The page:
Tim du Toit is editor and founder of Eurosharelab. On his website he reveals what more than 20 years of equity investment have taught him – sometimes at considerable cost. To discover how you can avoid costly mistakes and enjoy greater profits, sign up for his free newsletter “Investing that makes sense” at www.eurosharelab.com
Have you ever thought of where and how the highest consistent investment returns are achieved?
The answer is surprisingly simple. You have to buy undervalued companies in good financial shape.
That sounds easy enough you may be thinking. But where do I find them?
Over 20 years of investment experience has taught me, you have to look where others don’t…
either because they are too lazy and do not want to do the analysis, or they simply do not know where to look.
In this article I want to show you some of the unusual places I look for investment ideas, what I turned up and what the result were.
The unloved 9% telecom company
In May 2009 I found a large utility like business with limited or even negative growth.
As with a lot of companies on my watch list I started getting interested after the price fell substantially, against the market.
I first started looking at the company when I saw it on a list of companies with share prices at a 52 week low.
The company also showed in on my “Dogs of Europe” portfolio. A list of the 10 highest dividend yielding companies in Europe and the UK.
The company was Deutsche Telekom AG (“DT”) the large privatised German integrated telecommunications company with a worldwide portfolio of businesses in the areas of telecommunications and information technology.
On 21 April 2009 Deutsche Telekom (DT) issued a profit warning which led to a 10% drop in its share price.
I thought the profit warning was not that bad as the company said earnings before interest, tax, depreciation and amortisation (EBITDA) would be 2% to 4% lower than the previous year.
Remember this was in a recession.
This caused the share price to drop to an all time low, even slightly below the low reached after the bursting of the internet bubble in September 2002.
This decline turned DT into an undervalued defensive investment with an attractive dividend yield of slightly over 9%.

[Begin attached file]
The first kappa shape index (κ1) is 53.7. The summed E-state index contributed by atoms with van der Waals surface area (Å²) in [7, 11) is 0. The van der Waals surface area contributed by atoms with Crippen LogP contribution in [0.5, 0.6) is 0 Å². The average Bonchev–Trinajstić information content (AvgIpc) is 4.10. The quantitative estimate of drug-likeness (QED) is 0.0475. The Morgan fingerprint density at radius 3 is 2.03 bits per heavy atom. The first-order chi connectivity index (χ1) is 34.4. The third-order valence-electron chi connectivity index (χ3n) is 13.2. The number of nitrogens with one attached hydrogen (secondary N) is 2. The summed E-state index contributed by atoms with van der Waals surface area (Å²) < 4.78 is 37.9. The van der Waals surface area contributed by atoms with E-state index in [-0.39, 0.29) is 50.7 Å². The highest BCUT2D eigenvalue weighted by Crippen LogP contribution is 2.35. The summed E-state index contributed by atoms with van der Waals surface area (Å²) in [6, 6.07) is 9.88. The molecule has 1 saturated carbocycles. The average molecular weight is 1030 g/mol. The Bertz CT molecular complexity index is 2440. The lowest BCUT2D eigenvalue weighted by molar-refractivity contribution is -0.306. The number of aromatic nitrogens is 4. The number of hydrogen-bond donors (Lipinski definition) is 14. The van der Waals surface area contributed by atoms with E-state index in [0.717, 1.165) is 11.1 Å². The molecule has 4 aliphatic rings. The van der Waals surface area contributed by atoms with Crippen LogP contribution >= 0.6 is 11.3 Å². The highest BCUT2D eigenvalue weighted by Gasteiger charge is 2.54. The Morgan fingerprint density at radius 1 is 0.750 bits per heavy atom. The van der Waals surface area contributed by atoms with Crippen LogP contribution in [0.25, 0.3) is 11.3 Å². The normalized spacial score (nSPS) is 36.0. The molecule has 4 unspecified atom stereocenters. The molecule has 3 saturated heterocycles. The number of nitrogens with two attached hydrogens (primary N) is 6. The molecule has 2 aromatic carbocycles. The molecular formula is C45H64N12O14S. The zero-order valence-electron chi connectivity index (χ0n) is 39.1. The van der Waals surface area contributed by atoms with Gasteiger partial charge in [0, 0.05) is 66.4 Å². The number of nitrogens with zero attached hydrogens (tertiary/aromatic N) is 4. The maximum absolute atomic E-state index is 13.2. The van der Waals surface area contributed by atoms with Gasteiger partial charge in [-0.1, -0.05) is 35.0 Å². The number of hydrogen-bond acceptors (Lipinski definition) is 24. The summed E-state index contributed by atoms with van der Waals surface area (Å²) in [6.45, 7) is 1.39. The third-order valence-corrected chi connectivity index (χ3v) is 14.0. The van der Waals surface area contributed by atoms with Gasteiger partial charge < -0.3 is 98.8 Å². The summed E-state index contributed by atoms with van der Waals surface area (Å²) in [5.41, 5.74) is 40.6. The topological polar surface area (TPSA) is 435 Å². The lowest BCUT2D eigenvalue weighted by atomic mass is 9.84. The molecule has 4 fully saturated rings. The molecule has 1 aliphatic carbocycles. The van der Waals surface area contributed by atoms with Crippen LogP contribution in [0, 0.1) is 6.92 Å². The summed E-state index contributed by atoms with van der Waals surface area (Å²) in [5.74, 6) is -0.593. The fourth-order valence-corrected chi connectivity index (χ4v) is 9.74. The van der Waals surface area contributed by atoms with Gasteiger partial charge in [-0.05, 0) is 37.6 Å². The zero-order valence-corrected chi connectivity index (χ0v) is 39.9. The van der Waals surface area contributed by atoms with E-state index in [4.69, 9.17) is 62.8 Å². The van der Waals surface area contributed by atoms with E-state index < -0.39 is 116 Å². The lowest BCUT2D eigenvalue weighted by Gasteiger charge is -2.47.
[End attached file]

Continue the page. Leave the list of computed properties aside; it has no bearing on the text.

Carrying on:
When I asked a few friends and fellow investors about DT it turned out that it was the most hated company in Germany.
This was because just about the whole of Germany bought shares at around €20 in November 1996 when the company was privatised. All these shareholders saw their investment soar to over €100 a share in 2000 during the internet bubble.
Most of then never sold and then watched as the share price declined to €8,50.
No one in Germany had a good word to say about the company.
This was too good an opportunity to ignore, with shareholders hating the company and selling the shares for completely irrational reasons.
I recommended that my subscribers buy at around €8,50
How did it turn out?
One and a half years later they were sitting on a 31,5% profit and holding a share that still pays an attractive 6,7% dividend.
The crash repairer that hit the wall
I discovered this investment idea through my modified version of the Magic Formula stock market screen developed by Joel Greenblatt and explained in his great book called The Little Book that Beats the Market.
The screen identifies companies that earn high returns on assets but at the same time trade at attractive prices.
A high return on assets mean the company does not have to invest large amounts of cash in order to grow. This results in high returns to shareholders in the form of dividends or share buybacks.